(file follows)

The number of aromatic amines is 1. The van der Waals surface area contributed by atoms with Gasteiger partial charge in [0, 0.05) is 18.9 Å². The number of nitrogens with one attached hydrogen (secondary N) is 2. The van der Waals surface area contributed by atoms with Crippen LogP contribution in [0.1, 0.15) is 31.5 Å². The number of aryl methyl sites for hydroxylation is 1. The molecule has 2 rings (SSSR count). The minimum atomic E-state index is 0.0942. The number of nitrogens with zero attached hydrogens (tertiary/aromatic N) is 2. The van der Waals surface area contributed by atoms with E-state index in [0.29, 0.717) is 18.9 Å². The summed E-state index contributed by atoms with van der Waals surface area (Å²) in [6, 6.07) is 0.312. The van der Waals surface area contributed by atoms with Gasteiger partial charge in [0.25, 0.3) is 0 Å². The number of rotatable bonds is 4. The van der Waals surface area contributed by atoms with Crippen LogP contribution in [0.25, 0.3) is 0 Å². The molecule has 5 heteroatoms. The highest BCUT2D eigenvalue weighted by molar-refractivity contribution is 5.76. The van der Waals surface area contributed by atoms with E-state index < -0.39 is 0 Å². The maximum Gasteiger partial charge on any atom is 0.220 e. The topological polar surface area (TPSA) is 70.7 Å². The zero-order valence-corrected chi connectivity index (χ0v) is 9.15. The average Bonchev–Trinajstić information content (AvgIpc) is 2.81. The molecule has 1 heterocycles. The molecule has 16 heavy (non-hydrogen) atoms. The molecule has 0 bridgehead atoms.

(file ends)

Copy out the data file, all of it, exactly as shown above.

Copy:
The number of aromatic amines is 1. The van der Waals surface area contributed by atoms with Gasteiger partial charge in [0, 0.05) is 18.9 Å². The number of nitrogens with one attached hydrogen (secondary N) is 2. The van der Waals surface area contributed by atoms with Crippen LogP contribution in [0.1, 0.15) is 31.5 Å². The number of aryl methyl sites for hydroxylation is 1. The molecule has 2 rings (SSSR count). The minimum atomic E-state index is 0.0942. The number of nitrogens with zero attached hydrogens (tertiary/aromatic N) is 2. The van der Waals surface area contributed by atoms with E-state index in [0.29, 0.717) is 18.9 Å². The summed E-state index contributed by atoms with van der Waals surface area (Å²) in [6, 6.07) is 0.312. The van der Waals surface area contributed by atoms with Gasteiger partial charge in [0.25, 0.3) is 0 Å². The number of rotatable bonds is 4. The van der Waals surface area contributed by atoms with Crippen LogP contribution in [0.25, 0.3) is 0 Å². The molecule has 5 heteroatoms. The highest BCUT2D eigenvalue weighted by molar-refractivity contribution is 5.76. The van der Waals surface area contributed by atoms with E-state index < -0.39 is 0 Å². The maximum Gasteiger partial charge on any atom is 0.220 e. The topological polar surface area (TPSA) is 70.7 Å². The zero-order valence-corrected chi connectivity index (χ0v) is 9.15. The average Bonchev–Trinajstić information content (AvgIpc) is 2.81. The molecule has 1 heterocycles. The molecule has 16 heavy (non-hydrogen) atoms. The molecule has 0 bridgehead atoms.